Ghana: Health Practitioners charged to take issues of patient safety seriously

Ghana: Health Practitioners charged to take issues of patient safety seriously

By Ahedor Jessica*

Estimates from the World Health Organization indicates that four out of every ten patients are harmed in the primary and ambulatory settings, 80% of these harms are avoidedable if patient safety issues were taken seriously. This, the WHO maintain contributes to 2.6 million deaths annually. In Ghana, adverse events do occur each year due to unsafe care practices in hospitals across the country. As a low –middle income country, Ghana join the rest of her counterparts in the World to commemorate the maiden edition of Patient Safety Day, Healthcare providers, Health practitioners and caregivers has been tasked to be vigilant in their care for patients.

 Mr. Elorm Otchi the Quality Improvement Manager at the Korle-bu Teaching Hospital in Accra cautioned practitioners to be critical in their care and be mindful of their attitude in the discharge of their duties. He pointed out the need for the sector players to take a relook at the caliber of people recruited for the health sector, as he warns politicians to stay away from healthcare management in the country. This interference he bemoaned has always posed a challenge to ensuring high tenant of patient safety in health care facilities in the Country.

The Food and Drugs Authority FDA, Ghana, says it has put in place a pharmacovigilance system to help address Adverse Drug Reactions so as to ensure the safety of patients in drug administration across hospitals in the country. According the FDA Representative, Mrs Irene Frimpong, the Authority is aware of illegal and counterfeits drugs on the Ghanaian Market and has created a platforms accessible to the public to report persons suspected of flouting the guidelines for possible prosecution.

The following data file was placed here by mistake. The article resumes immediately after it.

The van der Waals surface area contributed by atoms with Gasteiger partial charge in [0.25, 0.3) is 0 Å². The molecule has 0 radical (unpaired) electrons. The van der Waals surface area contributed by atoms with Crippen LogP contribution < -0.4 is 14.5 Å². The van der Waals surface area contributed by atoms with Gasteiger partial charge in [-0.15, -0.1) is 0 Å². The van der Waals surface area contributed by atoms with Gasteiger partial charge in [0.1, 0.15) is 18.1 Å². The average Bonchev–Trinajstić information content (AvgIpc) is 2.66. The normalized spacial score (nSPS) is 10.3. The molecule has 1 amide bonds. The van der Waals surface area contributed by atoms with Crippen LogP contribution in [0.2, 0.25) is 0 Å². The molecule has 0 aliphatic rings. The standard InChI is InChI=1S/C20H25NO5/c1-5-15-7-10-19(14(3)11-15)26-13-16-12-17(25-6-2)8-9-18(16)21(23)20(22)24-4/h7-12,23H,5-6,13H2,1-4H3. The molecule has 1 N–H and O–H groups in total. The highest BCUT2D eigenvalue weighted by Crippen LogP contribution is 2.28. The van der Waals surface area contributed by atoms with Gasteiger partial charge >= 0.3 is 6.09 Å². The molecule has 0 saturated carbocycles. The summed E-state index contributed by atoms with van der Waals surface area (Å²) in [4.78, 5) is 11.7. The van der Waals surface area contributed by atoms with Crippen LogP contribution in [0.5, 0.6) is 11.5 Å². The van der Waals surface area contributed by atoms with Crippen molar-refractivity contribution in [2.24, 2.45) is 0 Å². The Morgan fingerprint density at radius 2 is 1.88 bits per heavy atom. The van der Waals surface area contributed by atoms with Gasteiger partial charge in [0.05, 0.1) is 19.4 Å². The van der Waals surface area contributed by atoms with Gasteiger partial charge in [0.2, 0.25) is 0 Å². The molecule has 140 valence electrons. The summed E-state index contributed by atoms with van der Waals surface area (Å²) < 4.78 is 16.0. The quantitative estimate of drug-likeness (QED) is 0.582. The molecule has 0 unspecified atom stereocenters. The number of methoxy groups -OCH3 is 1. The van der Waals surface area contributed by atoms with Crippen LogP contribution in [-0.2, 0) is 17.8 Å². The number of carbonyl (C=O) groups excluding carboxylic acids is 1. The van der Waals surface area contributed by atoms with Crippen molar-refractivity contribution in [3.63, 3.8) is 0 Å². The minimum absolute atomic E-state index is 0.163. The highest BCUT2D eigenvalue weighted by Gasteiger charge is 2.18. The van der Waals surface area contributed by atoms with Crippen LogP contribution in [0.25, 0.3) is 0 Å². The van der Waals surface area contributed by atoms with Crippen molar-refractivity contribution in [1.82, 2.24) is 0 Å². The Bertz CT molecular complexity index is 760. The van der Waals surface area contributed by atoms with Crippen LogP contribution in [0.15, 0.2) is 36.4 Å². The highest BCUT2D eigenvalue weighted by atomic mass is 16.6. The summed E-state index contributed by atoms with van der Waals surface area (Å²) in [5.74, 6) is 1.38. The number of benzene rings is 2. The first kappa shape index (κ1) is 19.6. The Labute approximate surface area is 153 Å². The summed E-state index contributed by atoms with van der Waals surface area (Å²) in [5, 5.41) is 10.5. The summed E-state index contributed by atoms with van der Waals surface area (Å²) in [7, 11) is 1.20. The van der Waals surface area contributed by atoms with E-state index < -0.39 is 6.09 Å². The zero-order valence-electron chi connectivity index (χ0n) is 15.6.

Themed ‘’Speak up for patient safety; what every healthcare provider should know’ saw one Akosua Agyei a 35 year old victim of an adverse drug reaction who lost her six month old pregnancy. According to her narrative she reported to hospital with the complaint of headache and after taking her prescribed medication for two days, she could not feel the movement of her baby. Further assessment revealed that the baby had died in her womb, and has to go through cesarean section for the dead child to be removed. 

Healthcare providers has advised to take their gate keeping job serious as Ghana is committing resources in creating awareness and educating both the public and healthcare givers on the needs to treat patients with dignity and utmost respect in the discharge of their duties.


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